No matter how many books, one reads or videos ones watches, breeding a goat is no small thing. It’s hard, and it smells, and there’s nothing cute or remotely romantic about getting your goat a “boyfriend”. But there are some things that I’ve learned, and hope to share. First off, if you are a beginner like myself, research is your friend!!
First thing I found was a buck to service my doe. I was limited in my search because of my lack of a car and finances. Many bucks cost money to either buy, or in my case lease. I lucked out by meeting Thomas and Bailey from Ardelia Farms in Glover VT. They have a herd of golden Guernsey goats, witch are small, with fairly good butter fat in the milk, and a beautiful golden color. Picking a buck is important, and differs from goat owner to goat owner. Behind my decision was to use a buck on the small side so the kid will be small for my does first time having a baby.
Things to look out for when breeding your doe.
-Good body conditioning, you want a buck that is in good health, not to thin and not to fat, with good legs and feet. You can tell a lot about a goat through his or her mother, the same things apply to finding a good buck. The farmers at Ardelia introduced me to Edgar’s dam (mother) to show me that she had a good udder. This is important for the future of the offspring. Avoid does and bucks that have more than two teats, this is undesirable. I knew a goat with three teats, and although she was really nice, milking her by hand was a pain in the butt.
Below are some links that I found helpful in understanding what a healthy doe would look like.
My own experience with breeding my doe was hard, I tried to follow everything that I read online, on books, or what others told me. When a doe is in heat, she acts differently, she might be louder, try to mount the other goats. Other things to look for would be a sticky tail and discharge. Nymeria was really quiet, and calm, so the first thing I learned is to watch your goat like a hawk. I would sit in the pen with them and just observe her behavior so I could identify when she was acting odd. Goat heats happen about every 15 days and can last ether 12-48hrs, so I was really nervous that I would miss it. A calendar is your biggest friend I marked they day I think was Nymeria’s first heat, and then estimated when her next one would be. One farmer told me he always missed heats until he remembered to count the day the animal was in a heat as day 0.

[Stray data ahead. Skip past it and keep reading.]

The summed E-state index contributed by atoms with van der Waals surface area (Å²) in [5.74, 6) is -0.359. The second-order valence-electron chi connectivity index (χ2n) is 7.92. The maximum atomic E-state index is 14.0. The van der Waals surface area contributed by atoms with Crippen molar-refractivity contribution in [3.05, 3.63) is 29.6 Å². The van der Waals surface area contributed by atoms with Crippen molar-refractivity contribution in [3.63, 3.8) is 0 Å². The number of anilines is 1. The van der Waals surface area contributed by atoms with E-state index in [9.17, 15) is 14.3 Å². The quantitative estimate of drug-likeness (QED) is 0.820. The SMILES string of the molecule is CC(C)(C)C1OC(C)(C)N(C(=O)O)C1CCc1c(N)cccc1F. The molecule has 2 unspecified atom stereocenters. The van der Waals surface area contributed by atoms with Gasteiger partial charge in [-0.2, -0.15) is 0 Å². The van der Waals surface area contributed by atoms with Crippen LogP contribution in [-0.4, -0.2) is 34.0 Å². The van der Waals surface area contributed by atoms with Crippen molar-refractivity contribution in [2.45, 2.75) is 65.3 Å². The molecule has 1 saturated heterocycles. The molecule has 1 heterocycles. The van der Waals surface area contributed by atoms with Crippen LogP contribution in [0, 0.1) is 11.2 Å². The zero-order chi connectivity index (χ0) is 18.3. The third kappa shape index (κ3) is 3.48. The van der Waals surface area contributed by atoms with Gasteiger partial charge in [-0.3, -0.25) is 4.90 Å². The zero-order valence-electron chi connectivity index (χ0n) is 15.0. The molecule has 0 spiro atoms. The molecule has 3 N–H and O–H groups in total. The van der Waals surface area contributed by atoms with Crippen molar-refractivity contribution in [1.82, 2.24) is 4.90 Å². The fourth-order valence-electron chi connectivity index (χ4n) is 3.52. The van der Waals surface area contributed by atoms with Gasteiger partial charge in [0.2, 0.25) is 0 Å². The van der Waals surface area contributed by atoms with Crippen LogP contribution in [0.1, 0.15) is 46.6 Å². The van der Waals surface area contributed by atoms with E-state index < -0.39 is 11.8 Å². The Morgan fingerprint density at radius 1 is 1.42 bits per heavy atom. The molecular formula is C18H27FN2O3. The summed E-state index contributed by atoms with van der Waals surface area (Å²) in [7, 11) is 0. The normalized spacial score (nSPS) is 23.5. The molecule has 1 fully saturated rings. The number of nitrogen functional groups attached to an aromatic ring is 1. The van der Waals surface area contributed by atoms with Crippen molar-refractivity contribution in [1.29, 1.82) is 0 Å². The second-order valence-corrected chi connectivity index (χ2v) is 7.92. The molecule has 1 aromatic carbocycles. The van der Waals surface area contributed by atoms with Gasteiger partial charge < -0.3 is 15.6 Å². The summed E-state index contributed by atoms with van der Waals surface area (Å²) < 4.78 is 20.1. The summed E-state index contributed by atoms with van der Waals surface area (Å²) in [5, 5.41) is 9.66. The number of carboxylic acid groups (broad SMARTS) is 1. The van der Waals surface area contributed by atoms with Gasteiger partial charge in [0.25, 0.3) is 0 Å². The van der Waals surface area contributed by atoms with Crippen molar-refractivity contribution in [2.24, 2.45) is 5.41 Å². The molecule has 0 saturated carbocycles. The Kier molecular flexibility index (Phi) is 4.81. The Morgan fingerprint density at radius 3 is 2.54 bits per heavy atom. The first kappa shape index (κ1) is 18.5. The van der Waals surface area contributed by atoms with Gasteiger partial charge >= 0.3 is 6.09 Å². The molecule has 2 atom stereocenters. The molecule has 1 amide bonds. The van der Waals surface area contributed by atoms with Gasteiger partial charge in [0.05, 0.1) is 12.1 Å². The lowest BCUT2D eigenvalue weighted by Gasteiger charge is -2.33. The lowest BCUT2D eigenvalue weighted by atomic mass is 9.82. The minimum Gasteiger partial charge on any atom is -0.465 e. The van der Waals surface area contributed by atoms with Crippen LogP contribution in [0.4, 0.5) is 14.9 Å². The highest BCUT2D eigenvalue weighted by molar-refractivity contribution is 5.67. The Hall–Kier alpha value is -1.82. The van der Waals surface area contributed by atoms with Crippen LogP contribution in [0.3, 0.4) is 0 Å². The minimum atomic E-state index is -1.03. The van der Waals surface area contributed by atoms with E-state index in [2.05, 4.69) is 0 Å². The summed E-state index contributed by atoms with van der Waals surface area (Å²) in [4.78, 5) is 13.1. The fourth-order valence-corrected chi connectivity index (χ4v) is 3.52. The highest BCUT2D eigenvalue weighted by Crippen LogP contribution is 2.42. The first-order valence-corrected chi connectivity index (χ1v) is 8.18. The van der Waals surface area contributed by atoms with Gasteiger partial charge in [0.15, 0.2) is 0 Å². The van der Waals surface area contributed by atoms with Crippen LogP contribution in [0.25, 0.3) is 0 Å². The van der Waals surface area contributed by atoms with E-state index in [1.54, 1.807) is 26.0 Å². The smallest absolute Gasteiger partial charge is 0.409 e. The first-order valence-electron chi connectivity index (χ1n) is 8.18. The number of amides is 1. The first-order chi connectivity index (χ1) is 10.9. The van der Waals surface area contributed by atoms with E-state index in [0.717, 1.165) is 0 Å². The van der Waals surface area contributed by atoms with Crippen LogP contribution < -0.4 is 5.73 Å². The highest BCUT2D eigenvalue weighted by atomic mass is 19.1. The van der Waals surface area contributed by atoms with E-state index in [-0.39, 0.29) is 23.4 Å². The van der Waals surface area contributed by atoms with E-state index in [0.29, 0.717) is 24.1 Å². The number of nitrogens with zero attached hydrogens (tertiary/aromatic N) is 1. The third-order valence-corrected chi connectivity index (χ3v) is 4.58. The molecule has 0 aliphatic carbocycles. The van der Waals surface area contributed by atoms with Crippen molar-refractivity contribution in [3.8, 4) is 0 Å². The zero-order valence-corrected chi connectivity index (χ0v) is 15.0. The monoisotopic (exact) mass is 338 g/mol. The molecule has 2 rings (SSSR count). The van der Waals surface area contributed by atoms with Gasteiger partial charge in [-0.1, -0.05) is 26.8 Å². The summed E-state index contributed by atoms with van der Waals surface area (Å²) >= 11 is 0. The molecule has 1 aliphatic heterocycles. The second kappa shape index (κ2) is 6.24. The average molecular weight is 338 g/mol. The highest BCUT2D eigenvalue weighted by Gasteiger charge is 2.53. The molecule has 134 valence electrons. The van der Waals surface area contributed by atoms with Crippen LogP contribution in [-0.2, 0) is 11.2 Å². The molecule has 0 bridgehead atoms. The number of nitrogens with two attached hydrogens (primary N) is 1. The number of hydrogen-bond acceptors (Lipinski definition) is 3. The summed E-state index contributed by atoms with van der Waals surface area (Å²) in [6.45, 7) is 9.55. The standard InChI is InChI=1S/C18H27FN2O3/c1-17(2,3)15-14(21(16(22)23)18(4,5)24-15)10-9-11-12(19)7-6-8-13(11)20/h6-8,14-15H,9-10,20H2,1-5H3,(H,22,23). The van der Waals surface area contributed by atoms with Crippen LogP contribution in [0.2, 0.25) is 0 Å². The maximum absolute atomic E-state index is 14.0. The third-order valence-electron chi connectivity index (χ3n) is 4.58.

Another tip is to house the doe next to a buck, sometimes his smell can push a doe into closer heats, because Summer who is a castrated male lives with Nymeria, I had the buck separated and would leave her in his pen for part of the day. This kept him safe from Summer because of his small size and lack of horns. Eventually they became used to each other and he was integrated into the herd. I ended up using Edgar as my heat detector. On a normal day he wasn’t really interested in Nymeria and would leave her alone, but when she was in heat and ready to breed, he would follow her around. A pregnancy test can only be taken 30 days after breeding, so keeping notes on the calendar of when I saw her be bred was very important. I kept Edgar for a little over 30 days to make sure Nymeria was bred and wasn’t going into any other heats. Since she was quiet in her heats, and this was my first time breeding any animal I took the option and bought a pregnancy test, that you can send into a lab. This is where I bought mine: http://bobwhitesystems.com/collections/natural-livestock-care/products/biopryn-pregnancy-detection-for-cows-and-sheep-goats
I had a teacher help me draw the blood, and I suggest if you have never done this before to get help, by a professional or someone who knows how to draw blood from and animal, and don’t forget your clippers!!! After that I followed the directions in the booklet, sent my blood in and within the day they received it, I got my answer the next day through email. And it was great news, Nymeria is Pregnant!! And expecting a kid in early March.